18th November 2019

6 things you should know before getting a firepit

Having a firepit in the garden is certainly a growing trend! They can bring warmth and ambience to your evening outdoor party, where often it’s nice to sit around a burning fire and just chat. We also happen to think they make ideal additions to satellite decks!

Now is the time to start thinking ahead and put plans in place for any changes you’d like to make in your garden next spring. Outdoor living and kitchen spaces are big news in the garden world, and why not – who doesn’t love sitting outside with friends and family, creating special memories in the great outdoors?

Fire bowls, pits and spheres add a special kind of ambience to your outdoor space, turning it into a warm and inviting place that can be enjoyed all year round. If it’s cold and chilly outside, then all you need to do is stoke up the fire, serve out some hot chocolate and get cosy under blankets. We’re drawn to crackling flames, and you’ll be surprised at how everyone gravitates towards a firepit during garden parties or firework evenings.

We’ve included many a firepit in our treehouse designs, like the Escape To Narnia treehouse, Outdoor Living and The Hideout. Take a look at our helpful hints and tips for installing a firepit into your garden:

1. Be a good neighbour

Unless you live in an area with specific bylaws preventing fires, householders are generally free to have barbeques, firepits, and build bonfires on their own properties. If you live in a very rural area, then you shouldn’t encounter any problems with your neighbours, but if you have people living nearby, then you should think about how the smoke might affect them if you’re planning on using your firepit regularly.

While you’re enjoying your cosy outdoor marshmallow roasting session with the grandkids, the smoke might be causing problems for neighbours with open windows or asthma. We recommend speaking to those living nearby first. It should be relatively easy to convert it to either propane gas or natural gas by purchasing a gas kit if they are not overly enthusiastic. This will make your firepit smoke free, easier to clean and quicker to turn on.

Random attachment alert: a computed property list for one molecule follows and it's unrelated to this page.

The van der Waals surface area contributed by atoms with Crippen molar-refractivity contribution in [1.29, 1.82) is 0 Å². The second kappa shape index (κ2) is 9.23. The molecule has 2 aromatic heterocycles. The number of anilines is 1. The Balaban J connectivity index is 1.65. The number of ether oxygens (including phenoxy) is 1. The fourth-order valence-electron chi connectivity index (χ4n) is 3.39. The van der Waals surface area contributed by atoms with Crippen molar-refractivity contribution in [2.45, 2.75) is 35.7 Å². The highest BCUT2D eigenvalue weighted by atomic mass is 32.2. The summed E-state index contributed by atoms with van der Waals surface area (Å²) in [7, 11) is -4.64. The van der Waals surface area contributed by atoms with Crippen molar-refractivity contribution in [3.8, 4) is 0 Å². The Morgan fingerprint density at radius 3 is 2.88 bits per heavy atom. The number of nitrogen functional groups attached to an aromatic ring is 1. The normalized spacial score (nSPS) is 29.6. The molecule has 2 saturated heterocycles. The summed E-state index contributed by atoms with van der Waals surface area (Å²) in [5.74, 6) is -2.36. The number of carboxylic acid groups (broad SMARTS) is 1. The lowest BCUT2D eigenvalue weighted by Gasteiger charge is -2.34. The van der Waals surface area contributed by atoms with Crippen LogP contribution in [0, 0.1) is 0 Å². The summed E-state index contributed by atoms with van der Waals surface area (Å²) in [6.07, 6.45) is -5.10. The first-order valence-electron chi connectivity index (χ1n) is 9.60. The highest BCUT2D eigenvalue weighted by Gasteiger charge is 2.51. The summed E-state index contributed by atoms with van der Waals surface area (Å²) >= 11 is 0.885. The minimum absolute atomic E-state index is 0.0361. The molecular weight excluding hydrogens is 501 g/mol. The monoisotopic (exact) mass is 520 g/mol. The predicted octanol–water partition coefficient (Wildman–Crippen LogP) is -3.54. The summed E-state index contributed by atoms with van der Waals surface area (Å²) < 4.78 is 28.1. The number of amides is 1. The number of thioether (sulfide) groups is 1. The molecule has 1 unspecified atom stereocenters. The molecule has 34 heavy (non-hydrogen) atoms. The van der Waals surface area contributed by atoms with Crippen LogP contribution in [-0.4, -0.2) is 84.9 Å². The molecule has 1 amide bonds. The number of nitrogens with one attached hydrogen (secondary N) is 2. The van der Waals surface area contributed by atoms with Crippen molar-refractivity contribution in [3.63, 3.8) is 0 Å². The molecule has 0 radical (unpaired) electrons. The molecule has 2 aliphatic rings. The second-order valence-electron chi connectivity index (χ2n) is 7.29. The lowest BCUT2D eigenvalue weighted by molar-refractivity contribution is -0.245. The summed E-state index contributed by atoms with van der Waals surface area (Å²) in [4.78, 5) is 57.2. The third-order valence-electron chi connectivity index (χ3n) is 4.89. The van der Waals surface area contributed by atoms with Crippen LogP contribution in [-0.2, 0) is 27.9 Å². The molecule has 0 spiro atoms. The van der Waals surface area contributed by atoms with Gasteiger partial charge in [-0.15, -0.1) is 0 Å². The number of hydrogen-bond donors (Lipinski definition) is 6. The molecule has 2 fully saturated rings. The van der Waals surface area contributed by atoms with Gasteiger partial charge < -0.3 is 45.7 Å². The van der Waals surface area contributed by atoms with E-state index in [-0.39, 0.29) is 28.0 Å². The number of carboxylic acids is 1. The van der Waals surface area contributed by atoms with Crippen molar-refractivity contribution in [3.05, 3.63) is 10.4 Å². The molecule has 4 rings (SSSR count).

2. Light up your garden in style!

A fantastic array of fire pit styles are available to choose from, whether you purchase a ready-made model or work with a craftsman to make one custom for your space. An excellent first step is to think about your garden’s style and explore designs that will complement the look and feel of your outdoor space. A chunky, modern fire pit might look a little out of place in a wild, country garden, for example. Next, consider how you might want to use your firepit.

You can find beautifully detailed firepits that double up as garden sculptures during the day, such as those from our friend Andy Gage at The Firepit Company. If you’d like the fire to warm you from your seat, aim for a lower fire pit. Do you want the flexibility of a portable model for parties? From a practical perspective, you want to quickly get the logs into your firepit and clean it out, so make sure you consider the size of the openings if you opt for a sphere.

3. Location, location, location

It goes without saying that you should try and avoid building fires close to buildings or boundary fences. Think about how smoke might drift into a neighbour’s property and position your firepit accordingly. If you’re planning to add built-in seating, keep a reasonable distance between the back wall of the seating area and the fire. Leave lots of room for both chairs and mobility so people can walk around the fire safely.

The biggest mistake that homeowners make is to fix seating too close to the fire pit and then realise how hot the flames can get without being able to move the seats back. You will want to make sure your fire pit is easily accessible from the main house, so you can head inside for drinks, jumpers or another pack of sausages!

4. Protect your patio (or decking)

Your deck or patio may get stained from the firepit, especially if you have a particularly porous stone paving such as sandstone. Try to look for a fire pit that has been treated to produce a rust patina finish, which hardens off after a few months of being exposed to the natural elements. The best approach is to protect the surface under your firepit with a heat shield, like decorative stones or pavers.

5. Keep everyone safe around flames

Everyone in the family must be taught the safe way to be around open flames. If you’ve got younger children around your firepit, keep the fire smaller as it is easier to control. Always clear any flammable debris from the vicinity before setting alight, such as fallen leaves or twigs. You’re likely to have a lot of this in the winter.

Never ever start your fire with petrol, a good old crumpled piece of newspaper will do just fine and ensures everyone keeps their eyebrows. It’s good practice to have a fire extinguisher close to hand, perhaps in the garden shed or just by the back door, incase things go wrong.

6. Maintenance and care

Don’t forget to empty out the ashes regularly, as they can be corrosive to the metal when wet. Wait for the embers and ashes to cool thoroughly first. Simply scoop out using a shovel and throw into your compost. Ash is rich in potassium, so your plants will love it, and it helps to keep rid of pests.

Bring a special feel to your garden with a spectacular firepit, which will turn your outdoor space into cosy and welcoming place that can be enjoyed in any season.

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